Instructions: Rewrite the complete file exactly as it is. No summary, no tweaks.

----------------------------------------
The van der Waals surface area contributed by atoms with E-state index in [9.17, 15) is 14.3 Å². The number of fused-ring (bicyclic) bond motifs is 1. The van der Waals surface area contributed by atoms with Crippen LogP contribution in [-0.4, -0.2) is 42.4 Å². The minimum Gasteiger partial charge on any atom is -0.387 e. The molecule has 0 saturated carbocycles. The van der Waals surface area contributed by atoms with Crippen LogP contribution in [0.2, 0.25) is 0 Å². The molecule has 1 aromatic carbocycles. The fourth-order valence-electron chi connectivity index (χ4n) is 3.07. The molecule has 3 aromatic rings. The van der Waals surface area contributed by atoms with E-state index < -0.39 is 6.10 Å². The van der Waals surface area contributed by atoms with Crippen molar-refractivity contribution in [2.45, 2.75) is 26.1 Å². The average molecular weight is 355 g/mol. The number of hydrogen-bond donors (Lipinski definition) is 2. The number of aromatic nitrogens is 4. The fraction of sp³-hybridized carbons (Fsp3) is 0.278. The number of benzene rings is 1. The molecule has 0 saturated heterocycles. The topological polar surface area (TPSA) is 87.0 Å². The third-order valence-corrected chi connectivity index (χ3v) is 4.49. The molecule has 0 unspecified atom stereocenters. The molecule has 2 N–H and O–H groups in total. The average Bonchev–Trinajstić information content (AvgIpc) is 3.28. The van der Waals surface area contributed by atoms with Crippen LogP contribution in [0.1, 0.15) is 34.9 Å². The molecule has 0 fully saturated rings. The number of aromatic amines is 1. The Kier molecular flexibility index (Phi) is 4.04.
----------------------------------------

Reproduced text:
The van der Waals surface area contributed by atoms with E-state index in [9.17, 15) is 14.3 Å². The number of fused-ring (bicyclic) bond motifs is 1. The van der Waals surface area contributed by atoms with Crippen LogP contribution in [-0.4, -0.2) is 42.4 Å². The minimum Gasteiger partial charge on any atom is -0.387 e. The molecule has 0 saturated carbocycles. The van der Waals surface area contributed by atoms with Crippen LogP contribution in [0.2, 0.25) is 0 Å². The molecule has 1 aromatic carbocycles. The fourth-order valence-electron chi connectivity index (χ4n) is 3.07. The molecule has 3 aromatic rings. The van der Waals surface area contributed by atoms with E-state index < -0.39 is 6.10 Å². The van der Waals surface area contributed by atoms with Crippen molar-refractivity contribution in [2.45, 2.75) is 26.1 Å². The average molecular weight is 355 g/mol. The number of hydrogen-bond donors (Lipinski definition) is 2. The number of aromatic nitrogens is 4. The fraction of sp³-hybridized carbons (Fsp3) is 0.278. The number of benzene rings is 1. The molecule has 0 saturated heterocycles. The topological polar surface area (TPSA) is 87.0 Å². The third-order valence-corrected chi connectivity index (χ3v) is 4.49. The molecule has 0 unspecified atom stereocenters. The molecule has 2 N–H and O–H groups in total. The average Bonchev–Trinajstić information content (AvgIpc) is 3.28. The van der Waals surface area contributed by atoms with Crippen LogP contribution in [0.1, 0.15) is 34.9 Å². The molecule has 0 fully saturated rings. The number of aromatic amines is 1. The Kier molecular flexibility index (Phi) is 4.04.